Disruptive technologies such as microgrids and battery storage devices are commendable but they are supporting actors and must still work with the centralized grid.
Smart Grid, Smart Utility
The intelligent-grid vision is becoming clearer as utilities take incremental steps toward a brighter future.
“When the intelligent grid gets built, will anyone notice?”
Don Von Dollen, EPRI’s IntelliGrid program manager, is only partly joking when he asks this question. Of course utilities will notice the benefits that come from greater intelligence in the power-distribution network—better diagnostics, greater reliability, more efficient use of assets, improved customer service, and greater control over load patterns.
At the same time, however, these advancements generally are occurring in small steps rather than giant leaps. Very few utilities will flip a switch and wake up the intelligent grid, like a mundane version of HAL from 2001: A Space Odyssey . That’s because grid intelligence does not emerge from a single rollout of revolutionary technology, but from strategic planning and targeted investments—a substation here, a metering project there—all aimed at a long-term vision.
“The book value of U.S. T&D assets is something like $400 billion,” Von Dollen observes. “That huge investment will not be transformed, but will evolve through incremental investments that knit together this new intelligent infrastructure, with communications networks and embedded processing.”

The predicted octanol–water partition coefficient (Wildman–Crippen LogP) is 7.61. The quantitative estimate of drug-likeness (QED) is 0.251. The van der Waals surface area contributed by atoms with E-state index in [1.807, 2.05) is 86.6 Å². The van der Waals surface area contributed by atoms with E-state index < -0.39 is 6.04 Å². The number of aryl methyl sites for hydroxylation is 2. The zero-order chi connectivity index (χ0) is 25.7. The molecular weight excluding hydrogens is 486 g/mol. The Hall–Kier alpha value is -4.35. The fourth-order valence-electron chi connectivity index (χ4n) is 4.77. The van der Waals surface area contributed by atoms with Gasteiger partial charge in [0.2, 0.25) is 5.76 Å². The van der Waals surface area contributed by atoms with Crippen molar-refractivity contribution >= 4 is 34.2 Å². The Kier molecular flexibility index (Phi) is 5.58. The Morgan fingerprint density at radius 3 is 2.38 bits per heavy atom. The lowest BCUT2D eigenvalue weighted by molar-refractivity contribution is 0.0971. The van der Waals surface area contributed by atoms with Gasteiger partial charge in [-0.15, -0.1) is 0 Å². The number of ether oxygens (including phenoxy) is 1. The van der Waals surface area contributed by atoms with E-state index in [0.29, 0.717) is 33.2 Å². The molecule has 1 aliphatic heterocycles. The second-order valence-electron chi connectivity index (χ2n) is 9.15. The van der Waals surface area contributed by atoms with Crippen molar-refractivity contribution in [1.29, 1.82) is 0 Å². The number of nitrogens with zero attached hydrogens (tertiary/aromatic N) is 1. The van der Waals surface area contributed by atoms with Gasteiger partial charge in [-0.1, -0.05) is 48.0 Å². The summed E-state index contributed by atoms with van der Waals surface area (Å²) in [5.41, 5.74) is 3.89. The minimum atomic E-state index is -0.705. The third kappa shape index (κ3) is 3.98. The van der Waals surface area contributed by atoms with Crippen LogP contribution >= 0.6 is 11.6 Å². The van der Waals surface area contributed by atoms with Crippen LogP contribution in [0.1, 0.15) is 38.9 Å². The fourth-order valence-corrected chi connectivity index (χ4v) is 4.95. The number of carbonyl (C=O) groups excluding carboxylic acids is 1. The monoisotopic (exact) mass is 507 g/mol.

And there’s the rub for the intelligent grid.
Historically, U.S. utilities have tended to focus their business strategies on large capital investments, such as power plants and high-voltage transmission lines. And those investments have prioritized mature technologies with well-proven benefits—because that’s what regulators and investors demand of investor-owned utilities, particularly in the back-to-basics era.
The smart grid, however, is somewhat trickier to define, and offers different benefits for utilities depending on their operational systems, market structures, and load profiles. It never has been implemented on a large scale by any utility in North America, so it can hardly be called a mature technology—even though most of the hardware behind it is relatively well proven. Building the intelligent grid will require less technical innovation than it does strategic innovation—a characteristic not typically ascribed to U.S.-regulated utilities.
“To try something as revolutionary as the smart grid, the utility culture needs to change from one that is risk averse to one that accepts cutting-edge technology and focuses on innovation,” says Michael Lamb, executive director of Xcel Energy’s Utility Innovations project in Minneapolis. “It is very important to change the utility culture.”
By necessity if not by choice, that change already has begun.
Recent policy developments are forcing a cultural shift at many utilities. The Energy Policy Act of 2005 and other policy trends are driving the industry to focus on improving reliability, increasing efficiency, and giving customers more control over their energy consumption. With these drivers, the journey toward grid intelligence seems less like a futuristic sci-fi odyssey, and more like the prudent next step for the U.S. utility industry.
Not all utilities will take that step in exactly the same way, but as the experiences of Southern California Edison, CenterPoint Energy, and Xcel Energy attest, they all lead toward a brighter future for the U.S. electric power system.